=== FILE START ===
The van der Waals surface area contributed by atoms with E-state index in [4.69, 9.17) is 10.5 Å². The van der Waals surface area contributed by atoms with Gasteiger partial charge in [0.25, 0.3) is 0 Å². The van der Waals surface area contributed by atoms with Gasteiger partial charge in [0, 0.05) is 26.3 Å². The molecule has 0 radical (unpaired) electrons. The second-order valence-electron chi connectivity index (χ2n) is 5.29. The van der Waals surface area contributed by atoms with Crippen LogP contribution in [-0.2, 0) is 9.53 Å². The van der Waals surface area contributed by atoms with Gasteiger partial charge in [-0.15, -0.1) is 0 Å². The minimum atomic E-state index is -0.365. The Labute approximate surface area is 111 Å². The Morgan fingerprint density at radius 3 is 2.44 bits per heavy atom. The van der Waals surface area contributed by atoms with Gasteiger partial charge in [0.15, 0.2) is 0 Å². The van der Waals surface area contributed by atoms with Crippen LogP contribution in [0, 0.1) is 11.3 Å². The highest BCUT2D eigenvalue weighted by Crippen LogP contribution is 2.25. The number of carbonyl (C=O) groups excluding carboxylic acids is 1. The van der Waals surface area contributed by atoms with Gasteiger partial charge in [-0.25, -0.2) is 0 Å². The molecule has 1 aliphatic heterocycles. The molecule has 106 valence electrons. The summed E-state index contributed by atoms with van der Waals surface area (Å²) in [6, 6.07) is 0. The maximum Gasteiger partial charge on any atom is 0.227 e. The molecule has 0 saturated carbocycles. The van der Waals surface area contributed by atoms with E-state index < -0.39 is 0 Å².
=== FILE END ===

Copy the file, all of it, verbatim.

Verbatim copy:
The van der Waals surface area contributed by atoms with E-state index in [4.69, 9.17) is 10.5 Å². The van der Waals surface area contributed by atoms with Gasteiger partial charge in [0.25, 0.3) is 0 Å². The van der Waals surface area contributed by atoms with Gasteiger partial charge in [0, 0.05) is 26.3 Å². The molecule has 0 radical (unpaired) electrons. The second-order valence-electron chi connectivity index (χ2n) is 5.29. The van der Waals surface area contributed by atoms with Crippen LogP contribution in [-0.2, 0) is 9.53 Å². The van der Waals surface area contributed by atoms with Gasteiger partial charge in [-0.15, -0.1) is 0 Å². The minimum atomic E-state index is -0.365. The Labute approximate surface area is 111 Å². The Morgan fingerprint density at radius 3 is 2.44 bits per heavy atom. The van der Waals surface area contributed by atoms with Gasteiger partial charge in [0.15, 0.2) is 0 Å². The van der Waals surface area contributed by atoms with Crippen LogP contribution in [0, 0.1) is 11.3 Å². The highest BCUT2D eigenvalue weighted by Crippen LogP contribution is 2.25. The number of carbonyl (C=O) groups excluding carboxylic acids is 1. The van der Waals surface area contributed by atoms with Gasteiger partial charge in [-0.25, -0.2) is 0 Å². The molecule has 1 aliphatic heterocycles. The molecule has 106 valence electrons. The summed E-state index contributed by atoms with van der Waals surface area (Å²) in [6, 6.07) is 0. The maximum Gasteiger partial charge on any atom is 0.227 e. The molecule has 0 saturated carbocycles. The van der Waals surface area contributed by atoms with E-state index < -0.39 is 0 Å².